MANAGEMENT OF REVENUES
Considering the proposed measures to collect revenues, the extent to which Namibia benefits from the project largely depends on the management of its revenues. As such, accountability and transparency must lie at the heart of managing project revenues. This necessitates that Namibia considers following the “Norwegian Model” of management, whereby there is a clear separation of institutional functions. For instance, a separation of institutional functions would necessitate a separation of the consolidated functions Namcor is entrusted to perform pursuant to s 8 of the Petroleum (Exploration and Production) Act 2 of 1991 as amended by Act 24 of 1998.
Importantly, to ensure transparent and accountable management of project revenues, such revenues should flow to a national revenue fund. This necessitates that Namibia promulgate legislation specifically governing where project revenues must be channelled as well as the process for withdrawing and spending such revenues. Moreover, in addition to its Welwitschia Fund, to ensure project revenues benefit future generations, Namibia’s fiscal legal framework should make provision for project revenues to flow to a sovereign wealth fund or heritage fund. In this regard, Namibia should also consider making provisions for project revenues to flow to a fiscal stabilisation fund so as to guard against shortfalls caused by commodity price fluctuation as well as to ensure the stability of sectors affected by exchange rate appreciation arising from the project. Lastly, it is also important for Namibia to ensure that a portion of project revenues flow to an environmental fund. This is especially so given that the project hinders Namibia’s energy transition initiatives and sets it back from going “green”. The purpose of Namibia’s environmental fund could be to allocate project revenues to energy transition initiatives as well as to compensate sectors hardest hit by the environmental effects of the project, such as Namibia’s fishing industry for example.
Namibia’s fiscal legal framework to manage project revenues must be designed against the backdrop of its government’s constitutional obligation and custodian role to benefit all its people. Furthermore, the country’s fiscal legal framework must also be informed by the unique features of the petroleum industry. Additionally, to ensure the efficient collection of project revenues, Namibia should consider implementing taxes aimed at efficient maximisation of revenues and capable of guarding against tax revenue leakage. Lastly, in managing revenues, there should be a separation of institutional functions as well as the implementation of various funds to ensure greater levels of accountability and transparency.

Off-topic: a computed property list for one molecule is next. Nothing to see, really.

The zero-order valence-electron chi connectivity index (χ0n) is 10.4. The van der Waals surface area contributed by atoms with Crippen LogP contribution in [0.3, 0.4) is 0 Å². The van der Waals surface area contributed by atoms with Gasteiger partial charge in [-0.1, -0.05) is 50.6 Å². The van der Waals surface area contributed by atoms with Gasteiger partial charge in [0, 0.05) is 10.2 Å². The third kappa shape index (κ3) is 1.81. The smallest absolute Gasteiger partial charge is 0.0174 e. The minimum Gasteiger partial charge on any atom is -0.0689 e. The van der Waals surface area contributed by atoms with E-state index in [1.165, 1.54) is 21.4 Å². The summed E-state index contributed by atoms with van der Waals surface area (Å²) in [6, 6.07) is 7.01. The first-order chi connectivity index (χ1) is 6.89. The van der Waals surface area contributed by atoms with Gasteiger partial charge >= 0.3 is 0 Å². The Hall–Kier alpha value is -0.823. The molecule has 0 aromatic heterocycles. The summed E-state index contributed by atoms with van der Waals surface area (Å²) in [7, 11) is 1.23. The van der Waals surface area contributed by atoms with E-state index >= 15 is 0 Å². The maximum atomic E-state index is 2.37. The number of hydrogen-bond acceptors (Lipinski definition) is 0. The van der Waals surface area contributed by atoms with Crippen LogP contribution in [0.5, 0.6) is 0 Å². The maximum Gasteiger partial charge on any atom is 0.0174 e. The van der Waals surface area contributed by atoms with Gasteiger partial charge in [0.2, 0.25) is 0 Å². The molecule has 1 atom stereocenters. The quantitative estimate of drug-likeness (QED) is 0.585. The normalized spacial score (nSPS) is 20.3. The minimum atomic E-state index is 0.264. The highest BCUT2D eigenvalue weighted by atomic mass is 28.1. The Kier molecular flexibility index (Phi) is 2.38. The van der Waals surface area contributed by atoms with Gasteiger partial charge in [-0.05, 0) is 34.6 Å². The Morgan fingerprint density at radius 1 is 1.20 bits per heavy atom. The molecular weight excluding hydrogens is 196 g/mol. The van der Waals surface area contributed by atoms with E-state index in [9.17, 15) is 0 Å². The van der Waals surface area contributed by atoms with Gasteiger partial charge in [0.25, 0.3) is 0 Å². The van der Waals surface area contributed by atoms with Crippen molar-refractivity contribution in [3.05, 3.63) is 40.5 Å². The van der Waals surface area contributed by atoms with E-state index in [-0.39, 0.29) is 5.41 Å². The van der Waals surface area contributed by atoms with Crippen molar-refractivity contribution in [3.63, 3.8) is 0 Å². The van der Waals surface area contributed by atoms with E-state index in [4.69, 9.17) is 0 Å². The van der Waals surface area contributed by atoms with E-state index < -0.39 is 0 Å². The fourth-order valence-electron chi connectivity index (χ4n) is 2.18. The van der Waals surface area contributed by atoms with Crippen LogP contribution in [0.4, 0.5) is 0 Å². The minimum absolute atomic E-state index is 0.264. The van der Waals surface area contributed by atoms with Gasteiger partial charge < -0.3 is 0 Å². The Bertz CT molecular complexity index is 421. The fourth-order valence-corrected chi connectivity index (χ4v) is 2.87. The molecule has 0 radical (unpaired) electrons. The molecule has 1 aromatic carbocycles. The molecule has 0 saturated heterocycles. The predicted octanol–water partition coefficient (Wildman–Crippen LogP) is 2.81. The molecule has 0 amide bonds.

Namibia’s Constitution of 1990 with Amendments through 2010.
 2011 NAHC 259 para 10.
 P Daniel, M Keen & C McPherson The Taxation of Petroleum and Minerals: Principles, Problems and Practice (2010) 75; B Luhende Towards a Legal Framework for Preventing Tax Revenue Leakage in the Upstream Oil and Gas Industry in Tanzania DPhil thesis UCT (2017) 33; 42-43.
 Tax Policy Discussion Paper for Public Comment What is the Most Appropriate Tax Regime for the Oil and Gas Industry? (2021) 6.
 Luhende Towards a Legal Framework 47.
 Tax revenue leakage is the loss of government revenues through, inter alia, tax evasion, tax avoidance, fiscal corruption and fiscal incentives. See Luhende Towards a Legal Framework 66.
 Income Tax Act 24 of 1981.
 Petroleum (Exploration and Production) Act 2 of 1991 as amended by Act 24 of 1998.